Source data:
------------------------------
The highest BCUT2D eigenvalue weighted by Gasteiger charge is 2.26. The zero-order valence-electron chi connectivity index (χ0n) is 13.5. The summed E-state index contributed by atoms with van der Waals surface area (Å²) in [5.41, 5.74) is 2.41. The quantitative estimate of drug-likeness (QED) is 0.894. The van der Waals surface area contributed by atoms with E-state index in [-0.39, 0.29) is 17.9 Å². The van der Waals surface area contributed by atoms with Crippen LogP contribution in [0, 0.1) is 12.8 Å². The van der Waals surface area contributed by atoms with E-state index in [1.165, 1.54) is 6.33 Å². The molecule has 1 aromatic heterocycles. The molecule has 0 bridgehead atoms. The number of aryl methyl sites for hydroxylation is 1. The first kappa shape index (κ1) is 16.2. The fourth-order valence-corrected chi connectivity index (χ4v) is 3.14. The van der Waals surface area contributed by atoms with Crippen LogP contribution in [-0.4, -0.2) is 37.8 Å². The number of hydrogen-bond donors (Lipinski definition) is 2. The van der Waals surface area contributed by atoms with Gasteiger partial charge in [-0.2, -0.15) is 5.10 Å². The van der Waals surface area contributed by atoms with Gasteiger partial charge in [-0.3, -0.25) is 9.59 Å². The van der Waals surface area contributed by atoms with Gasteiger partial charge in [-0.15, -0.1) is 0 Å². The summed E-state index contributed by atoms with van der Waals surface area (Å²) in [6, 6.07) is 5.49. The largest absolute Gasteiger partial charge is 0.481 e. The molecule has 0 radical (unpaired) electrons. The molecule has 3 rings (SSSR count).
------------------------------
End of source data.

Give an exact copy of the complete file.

The highest BCUT2D eigenvalue weighted by Gasteiger charge is 2.26. The zero-order valence-electron chi connectivity index (χ0n) is 13.5. The summed E-state index contributed by atoms with van der Waals surface area (Å²) in [5.41, 5.74) is 2.41. The quantitative estimate of drug-likeness (QED) is 0.894. The van der Waals surface area contributed by atoms with E-state index in [-0.39, 0.29) is 17.9 Å². The van der Waals surface area contributed by atoms with Crippen LogP contribution in [0, 0.1) is 12.8 Å². The van der Waals surface area contributed by atoms with E-state index in [1.165, 1.54) is 6.33 Å². The molecule has 1 aromatic heterocycles. The molecule has 0 bridgehead atoms. The number of aryl methyl sites for hydroxylation is 1. The first kappa shape index (κ1) is 16.2. The fourth-order valence-corrected chi connectivity index (χ4v) is 3.14. The van der Waals surface area contributed by atoms with Crippen LogP contribution in [-0.4, -0.2) is 37.8 Å². The number of hydrogen-bond donors (Lipinski definition) is 2. The van der Waals surface area contributed by atoms with Gasteiger partial charge in [-0.2, -0.15) is 5.10 Å². The van der Waals surface area contributed by atoms with Gasteiger partial charge in [-0.3, -0.25) is 9.59 Å². The van der Waals surface area contributed by atoms with Gasteiger partial charge in [-0.15, -0.1) is 0 Å². The summed E-state index contributed by atoms with van der Waals surface area (Å²) in [6, 6.07) is 5.49. The largest absolute Gasteiger partial charge is 0.481 e. The molecule has 0 radical (unpaired) electrons. The molecule has 3 rings (SSSR count).